The Obama administration can’t spend funding on a bailout for insurance companies in Obamacare exchanges without an express appropriation from Congress, according a nonpartisan legal opinion.
The health-care law’s controversial risk corridors provision allows Obamacare administrator the Centers for Medicare and Medicaid Services to collect user fees from insurers taking part in Obamacare exchanges and, presumably, to redistribute them to the companies that are struggling the most.
The program is intended to incentivize insurers to join Obamacare exchanges, cutting back on any fear they might have of pricing their health plans too low and taking a large financial hit by attracting sick, expensive customers.
The Obama administration believes that it can hand out this money on its own, without congressional approval, because the text of the Affordable Care Act provides that the Health and Human Services secretary “shall pay” risk corridor funding to exchange health plans that qualify (although that power’s now been delegated to the CMS chief). But according to the General Accountability Office, that’s not the case.
“The making of an appropriation must be expressly stated in law,” the GAO found. “It is not enough for a statute to simply require an agency to make a payment.”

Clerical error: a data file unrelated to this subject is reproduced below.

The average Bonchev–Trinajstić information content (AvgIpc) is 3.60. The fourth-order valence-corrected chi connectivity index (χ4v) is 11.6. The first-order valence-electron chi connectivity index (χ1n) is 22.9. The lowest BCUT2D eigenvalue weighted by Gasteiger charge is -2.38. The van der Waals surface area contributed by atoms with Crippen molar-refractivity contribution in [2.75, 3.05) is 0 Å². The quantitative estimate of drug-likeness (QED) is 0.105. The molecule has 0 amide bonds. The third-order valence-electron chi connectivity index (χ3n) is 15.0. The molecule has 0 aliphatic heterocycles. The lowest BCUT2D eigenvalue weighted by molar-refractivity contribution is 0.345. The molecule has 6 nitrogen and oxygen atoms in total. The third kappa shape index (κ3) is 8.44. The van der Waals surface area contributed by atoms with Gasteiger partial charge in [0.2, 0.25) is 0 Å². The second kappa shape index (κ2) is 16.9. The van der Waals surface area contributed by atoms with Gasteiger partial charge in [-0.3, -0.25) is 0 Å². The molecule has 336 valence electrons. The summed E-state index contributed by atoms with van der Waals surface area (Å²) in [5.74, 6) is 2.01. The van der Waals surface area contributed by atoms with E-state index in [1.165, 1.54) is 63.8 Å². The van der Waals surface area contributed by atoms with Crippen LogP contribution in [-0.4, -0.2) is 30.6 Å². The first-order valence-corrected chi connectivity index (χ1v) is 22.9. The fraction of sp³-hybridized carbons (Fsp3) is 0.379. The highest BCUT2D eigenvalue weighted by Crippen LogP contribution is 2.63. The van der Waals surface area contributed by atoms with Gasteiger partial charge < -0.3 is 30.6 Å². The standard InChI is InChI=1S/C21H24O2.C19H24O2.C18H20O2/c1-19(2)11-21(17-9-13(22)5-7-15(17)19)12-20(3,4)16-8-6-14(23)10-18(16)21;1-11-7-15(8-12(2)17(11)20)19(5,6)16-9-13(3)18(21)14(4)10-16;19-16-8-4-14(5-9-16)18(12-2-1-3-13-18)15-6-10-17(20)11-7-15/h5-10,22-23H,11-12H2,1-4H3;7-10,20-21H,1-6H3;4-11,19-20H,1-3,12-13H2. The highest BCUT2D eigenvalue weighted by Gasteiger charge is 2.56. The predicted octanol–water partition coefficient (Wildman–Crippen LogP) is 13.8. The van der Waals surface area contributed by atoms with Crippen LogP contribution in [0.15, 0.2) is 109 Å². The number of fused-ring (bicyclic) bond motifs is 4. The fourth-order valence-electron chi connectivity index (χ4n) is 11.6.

That said, according to the GAO, the congressional appropriation to CMS for fiscal year 2014 did give current CMS administrator Marilyn Tavenner the authority to distribute the funds.
But CMS won’t hand out any risk corridor payments until the next fiscal year, officials told the GAO. That means 2015 appropriations must include funding for “other responsibilities of the Centers for Medicare and Medicaid Services” in order for the risk corridor payments, which the Obama administration has already promised to nervous insurers, to be available.
It’s an especially pressing political issue in light of changes to the program the Obama administration made earlier this year. Under intense pressure from insurers, who had been threatening to hike premium rates drastically in the months before November midterm elections, CMS opened the door to expanding the program.
While officials had claimed the risk corridor provision would be budget neutral, only redistributing the user fees collected, that may no longer be the case. So many insurance companies have been faced with such costly claims, the administration paved the way for using taxpayer funds to cut Obamacare insurers’ losses as well, amounting to a bailout.
Needless to say, getting a bailout of any kind through Congress, especially one run by Republicans if the GOP takes the Senate in November, will be extremely difficult.
“I hope this nips in the bud any ideas this overreaching Administration might have of paying out money not appropriated by Congress,” said Senate Budget Committee ranking member Sen. Jeff Sessions, who requested the legal opinion along with House Energy and Commerce Committee chairman Rep. Fred Upton.
“We had serious concerns with the legality of the Obama administration’s plan from the get go, and the government’s watchdog confirms we were right,” Rep. Upton said.